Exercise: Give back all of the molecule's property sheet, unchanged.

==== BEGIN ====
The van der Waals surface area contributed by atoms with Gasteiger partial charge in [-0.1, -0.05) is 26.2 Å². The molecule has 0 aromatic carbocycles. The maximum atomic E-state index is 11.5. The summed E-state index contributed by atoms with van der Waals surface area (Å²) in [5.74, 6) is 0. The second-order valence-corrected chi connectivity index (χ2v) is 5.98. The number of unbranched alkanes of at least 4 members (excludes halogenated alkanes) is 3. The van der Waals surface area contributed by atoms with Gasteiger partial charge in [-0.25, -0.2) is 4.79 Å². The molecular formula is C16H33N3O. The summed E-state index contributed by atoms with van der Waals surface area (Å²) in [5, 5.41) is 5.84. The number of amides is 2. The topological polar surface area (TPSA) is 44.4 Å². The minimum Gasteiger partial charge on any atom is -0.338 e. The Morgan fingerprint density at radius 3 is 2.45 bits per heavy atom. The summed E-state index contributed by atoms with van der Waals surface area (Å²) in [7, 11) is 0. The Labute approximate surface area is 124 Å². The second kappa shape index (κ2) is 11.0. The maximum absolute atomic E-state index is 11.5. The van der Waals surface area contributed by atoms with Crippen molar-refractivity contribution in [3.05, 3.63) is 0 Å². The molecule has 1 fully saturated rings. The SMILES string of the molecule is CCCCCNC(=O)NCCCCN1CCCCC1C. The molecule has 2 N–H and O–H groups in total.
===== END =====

The van der Waals surface area contributed by atoms with Gasteiger partial charge in [-0.1, -0.05) is 26.2 Å². The molecule has 0 aromatic carbocycles. The maximum atomic E-state index is 11.5. The summed E-state index contributed by atoms with van der Waals surface area (Å²) in [5.74, 6) is 0. The second-order valence-corrected chi connectivity index (χ2v) is 5.98. The number of unbranched alkanes of at least 4 members (excludes halogenated alkanes) is 3. The van der Waals surface area contributed by atoms with Gasteiger partial charge in [-0.25, -0.2) is 4.79 Å². The molecular formula is C16H33N3O. The summed E-state index contributed by atoms with van der Waals surface area (Å²) in [5, 5.41) is 5.84. The number of amides is 2. The topological polar surface area (TPSA) is 44.4 Å². The minimum Gasteiger partial charge on any atom is -0.338 e. The Morgan fingerprint density at radius 3 is 2.45 bits per heavy atom. The summed E-state index contributed by atoms with van der Waals surface area (Å²) in [7, 11) is 0. The Labute approximate surface area is 124 Å². The second kappa shape index (κ2) is 11.0. The maximum absolute atomic E-state index is 11.5. The van der Waals surface area contributed by atoms with Crippen molar-refractivity contribution in [3.05, 3.63) is 0 Å². The molecule has 1 fully saturated rings. The SMILES string of the molecule is CCCCCNC(=O)NCCCCN1CCCCC1C. The molecule has 2 N–H and O–H groups in total.